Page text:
Monday, November 10, 2008


Swazi soldiers have taken it upon themselves to become guardians of law and order in Swaziland.

They have been trying to stamp pout prostitution in Manzini, Swaziland’s second city.

Despite the fact that soldiers are among prostitutes’ best clients, a group of armed soldiers have been harassing ‘working girls’ on the streets.

In one case six sex workers were rounded up and physically and sexually abused by soldiers. One of their male clients was forced to perform a degrading sex act for the amusement of the soldiers.

An official army spokesman refused to comment on whether the action of the soldiers was a legitimate use of the military.

The Times Sunday reported yesterday (9 November 2008) that three prostitutes had gone to a regular spot on the Manzini streets excepting trade one night when an army car parked near them.

One of the women takes up the story, ‘Some of the girls we found there took off when the car pulled up. One soldier ordered all three of us to jump into the back of the car. He emphasised that we should bring condoms.’

The Times Sunday reported, ‘The three ladies were under the impression that the soldiers were just being aggressive, which is a characteristic of their job. They actually thought they would be taken to a private spot or their (soldiers) quarters to carry out business.

‘However, that was not to be so.’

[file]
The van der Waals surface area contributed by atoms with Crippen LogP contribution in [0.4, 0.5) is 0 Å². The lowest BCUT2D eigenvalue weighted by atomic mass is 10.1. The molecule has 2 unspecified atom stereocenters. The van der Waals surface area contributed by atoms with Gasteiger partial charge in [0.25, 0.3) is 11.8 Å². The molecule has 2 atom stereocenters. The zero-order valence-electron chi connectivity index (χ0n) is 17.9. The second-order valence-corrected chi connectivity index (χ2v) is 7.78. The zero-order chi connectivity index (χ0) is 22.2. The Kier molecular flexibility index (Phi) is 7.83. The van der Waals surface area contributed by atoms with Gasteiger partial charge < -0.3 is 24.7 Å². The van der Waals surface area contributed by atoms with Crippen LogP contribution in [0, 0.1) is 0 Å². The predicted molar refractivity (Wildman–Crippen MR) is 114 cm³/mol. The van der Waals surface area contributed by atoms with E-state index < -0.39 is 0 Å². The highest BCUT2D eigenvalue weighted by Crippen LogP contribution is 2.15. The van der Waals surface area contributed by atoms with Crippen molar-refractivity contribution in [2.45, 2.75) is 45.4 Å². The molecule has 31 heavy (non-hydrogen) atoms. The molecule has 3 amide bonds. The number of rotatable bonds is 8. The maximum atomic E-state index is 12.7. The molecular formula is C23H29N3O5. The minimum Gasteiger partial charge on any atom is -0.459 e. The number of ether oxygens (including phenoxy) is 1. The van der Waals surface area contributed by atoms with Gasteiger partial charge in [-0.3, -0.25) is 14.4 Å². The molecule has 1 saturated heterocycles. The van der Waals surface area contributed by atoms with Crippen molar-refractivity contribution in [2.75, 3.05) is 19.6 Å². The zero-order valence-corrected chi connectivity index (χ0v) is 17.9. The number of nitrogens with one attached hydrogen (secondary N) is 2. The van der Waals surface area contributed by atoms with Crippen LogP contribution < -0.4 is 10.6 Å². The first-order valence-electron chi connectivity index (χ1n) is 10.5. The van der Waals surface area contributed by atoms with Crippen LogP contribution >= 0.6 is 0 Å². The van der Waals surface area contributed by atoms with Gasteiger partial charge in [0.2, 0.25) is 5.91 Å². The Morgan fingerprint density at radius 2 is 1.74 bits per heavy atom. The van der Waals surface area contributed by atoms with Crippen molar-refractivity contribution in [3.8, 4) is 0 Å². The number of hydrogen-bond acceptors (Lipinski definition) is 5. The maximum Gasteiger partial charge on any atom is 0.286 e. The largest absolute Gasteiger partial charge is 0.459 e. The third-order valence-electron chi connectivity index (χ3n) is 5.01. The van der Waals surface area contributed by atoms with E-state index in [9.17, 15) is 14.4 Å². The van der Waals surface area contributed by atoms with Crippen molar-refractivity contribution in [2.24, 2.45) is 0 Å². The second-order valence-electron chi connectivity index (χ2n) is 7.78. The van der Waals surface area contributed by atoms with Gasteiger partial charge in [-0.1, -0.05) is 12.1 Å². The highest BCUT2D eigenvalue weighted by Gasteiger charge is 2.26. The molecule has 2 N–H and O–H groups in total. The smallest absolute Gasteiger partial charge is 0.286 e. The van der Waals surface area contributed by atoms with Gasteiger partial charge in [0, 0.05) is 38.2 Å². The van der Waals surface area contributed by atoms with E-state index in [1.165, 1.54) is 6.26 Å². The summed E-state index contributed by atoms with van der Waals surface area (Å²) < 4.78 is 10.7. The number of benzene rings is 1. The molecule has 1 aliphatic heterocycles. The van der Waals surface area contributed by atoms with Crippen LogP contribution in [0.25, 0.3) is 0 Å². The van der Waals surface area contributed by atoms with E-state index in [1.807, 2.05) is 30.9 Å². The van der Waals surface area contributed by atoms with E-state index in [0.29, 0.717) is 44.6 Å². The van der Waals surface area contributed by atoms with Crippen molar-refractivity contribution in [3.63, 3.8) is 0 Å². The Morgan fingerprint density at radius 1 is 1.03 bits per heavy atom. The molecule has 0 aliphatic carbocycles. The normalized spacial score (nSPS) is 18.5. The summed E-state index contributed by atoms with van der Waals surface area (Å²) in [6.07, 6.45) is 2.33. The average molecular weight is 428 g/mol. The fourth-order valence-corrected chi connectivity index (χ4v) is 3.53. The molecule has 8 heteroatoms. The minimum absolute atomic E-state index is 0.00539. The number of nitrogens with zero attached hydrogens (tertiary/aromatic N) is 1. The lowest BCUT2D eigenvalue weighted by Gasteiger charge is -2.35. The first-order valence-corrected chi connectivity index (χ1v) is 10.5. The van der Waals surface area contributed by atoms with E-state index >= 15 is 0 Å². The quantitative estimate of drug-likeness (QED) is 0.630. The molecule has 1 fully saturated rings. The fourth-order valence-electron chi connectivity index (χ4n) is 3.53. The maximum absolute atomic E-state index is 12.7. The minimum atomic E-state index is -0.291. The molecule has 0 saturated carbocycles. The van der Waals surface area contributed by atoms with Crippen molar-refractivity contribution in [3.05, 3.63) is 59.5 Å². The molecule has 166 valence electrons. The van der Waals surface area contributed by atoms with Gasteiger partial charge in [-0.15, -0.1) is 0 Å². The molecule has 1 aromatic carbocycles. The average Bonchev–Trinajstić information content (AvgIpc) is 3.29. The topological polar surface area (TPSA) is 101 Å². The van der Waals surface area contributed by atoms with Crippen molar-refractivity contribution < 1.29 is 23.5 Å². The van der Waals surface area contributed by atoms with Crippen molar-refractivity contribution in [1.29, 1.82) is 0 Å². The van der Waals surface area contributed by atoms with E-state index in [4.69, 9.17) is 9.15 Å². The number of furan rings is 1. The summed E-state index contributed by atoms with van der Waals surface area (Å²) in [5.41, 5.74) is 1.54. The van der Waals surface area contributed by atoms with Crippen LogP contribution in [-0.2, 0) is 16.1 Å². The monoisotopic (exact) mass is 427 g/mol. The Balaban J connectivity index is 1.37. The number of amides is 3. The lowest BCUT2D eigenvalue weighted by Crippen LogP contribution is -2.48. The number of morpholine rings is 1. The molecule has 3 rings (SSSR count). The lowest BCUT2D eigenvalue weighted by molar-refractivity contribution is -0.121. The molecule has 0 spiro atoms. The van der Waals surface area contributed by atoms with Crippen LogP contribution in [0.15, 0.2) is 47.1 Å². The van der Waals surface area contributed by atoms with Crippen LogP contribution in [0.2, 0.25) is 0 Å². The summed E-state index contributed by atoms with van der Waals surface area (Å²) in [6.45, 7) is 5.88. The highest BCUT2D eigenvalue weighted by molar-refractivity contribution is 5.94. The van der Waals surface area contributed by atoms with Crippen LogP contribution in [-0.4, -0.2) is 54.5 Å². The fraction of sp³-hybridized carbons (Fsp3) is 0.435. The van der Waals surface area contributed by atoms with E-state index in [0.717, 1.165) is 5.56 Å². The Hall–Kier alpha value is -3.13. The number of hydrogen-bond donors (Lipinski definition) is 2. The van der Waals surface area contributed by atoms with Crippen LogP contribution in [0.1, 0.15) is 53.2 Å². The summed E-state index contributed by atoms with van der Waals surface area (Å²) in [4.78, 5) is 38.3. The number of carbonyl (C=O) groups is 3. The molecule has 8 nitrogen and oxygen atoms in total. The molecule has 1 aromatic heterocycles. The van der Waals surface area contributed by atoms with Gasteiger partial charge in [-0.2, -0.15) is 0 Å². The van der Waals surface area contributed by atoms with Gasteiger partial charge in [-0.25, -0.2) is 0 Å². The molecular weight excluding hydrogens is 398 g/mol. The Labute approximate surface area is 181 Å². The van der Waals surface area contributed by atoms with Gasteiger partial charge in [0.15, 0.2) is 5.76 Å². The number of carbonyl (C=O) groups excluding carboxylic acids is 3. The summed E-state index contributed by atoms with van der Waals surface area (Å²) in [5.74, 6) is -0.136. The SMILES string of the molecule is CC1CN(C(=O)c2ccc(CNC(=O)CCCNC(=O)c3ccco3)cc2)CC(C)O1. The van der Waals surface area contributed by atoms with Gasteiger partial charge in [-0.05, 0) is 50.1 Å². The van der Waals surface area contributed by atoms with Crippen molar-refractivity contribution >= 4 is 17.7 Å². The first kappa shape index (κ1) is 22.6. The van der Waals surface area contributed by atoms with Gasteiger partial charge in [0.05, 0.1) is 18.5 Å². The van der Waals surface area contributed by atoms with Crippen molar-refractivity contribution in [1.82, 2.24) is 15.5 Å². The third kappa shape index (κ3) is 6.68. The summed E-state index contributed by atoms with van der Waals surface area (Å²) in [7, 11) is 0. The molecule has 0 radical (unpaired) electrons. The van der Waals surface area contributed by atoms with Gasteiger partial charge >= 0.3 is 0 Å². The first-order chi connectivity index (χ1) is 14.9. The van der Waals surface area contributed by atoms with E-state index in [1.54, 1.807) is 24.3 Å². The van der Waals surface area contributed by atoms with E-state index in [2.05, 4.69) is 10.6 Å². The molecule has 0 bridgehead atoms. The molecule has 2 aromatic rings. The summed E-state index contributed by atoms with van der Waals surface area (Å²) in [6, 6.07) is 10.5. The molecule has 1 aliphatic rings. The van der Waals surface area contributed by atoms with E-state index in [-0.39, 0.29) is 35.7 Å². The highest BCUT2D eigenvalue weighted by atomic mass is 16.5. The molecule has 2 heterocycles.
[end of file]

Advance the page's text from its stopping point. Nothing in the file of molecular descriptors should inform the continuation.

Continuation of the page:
The soldiers drove the women to a popular pub where they demanded that they identify other commercial sex workers, which they did. The soldiers then drove six of the prostitutes to Trelawny Park. Along the way they picked up one of their regular male clients.

At the park the soldiers ordered them all out of the car where they kicked and abused the women. The soldiers said the women were ‘paying for selling our bodies to willing customers’.

The women were then ordered to lower their pants and demonstrate to the soldiers how they entertain men. The man was forced to dig a hole and the soldiers ‘ordered him to insert his manhood, and pretend he was with a woman’.

The soldiers then beat the women with sticks and shrubs.

When questioned by the Times Sunday, Army spokesman Major Dumsani Masuku said ‘he did not have enough time to consult’.

However, the newspaper reported, some soldiers have been deployed to public facilities that in Swaziland that are considered susceptible to terrorist attacks. Masuku was non-committal with regards to their role in other crimes such as prostitution, and the appropriate course of action in the event they come across other forms of crime.

It is hard to see what the Army spokesperson’s problem is here. Clearly, it is not the job of the Army to ‘police’ the streets of Swaziland. The soldiers were acting illegally and should themselves be subjected to the law. We could start with charging them with abduction and sexual assault.

Meanwhile, we need a clear statement from Swaziland’s Prime Minister Barnabas Dlamini that the Army has no place in policing Swaziland. The Army’s job is to protect Swaziland against external enemies. Soldiers should not be unleashed on the general public to ‘clean up the streets’.

I doubt that such a statement will be forthcoming from Dlamini. He is himself an illegally-appointed Prime Minister and the last time he was in office from 1996 to 2003, he unleashed a reign of terror against the Swazi people and showed a complete disregard for the rule of law in Swaziland.

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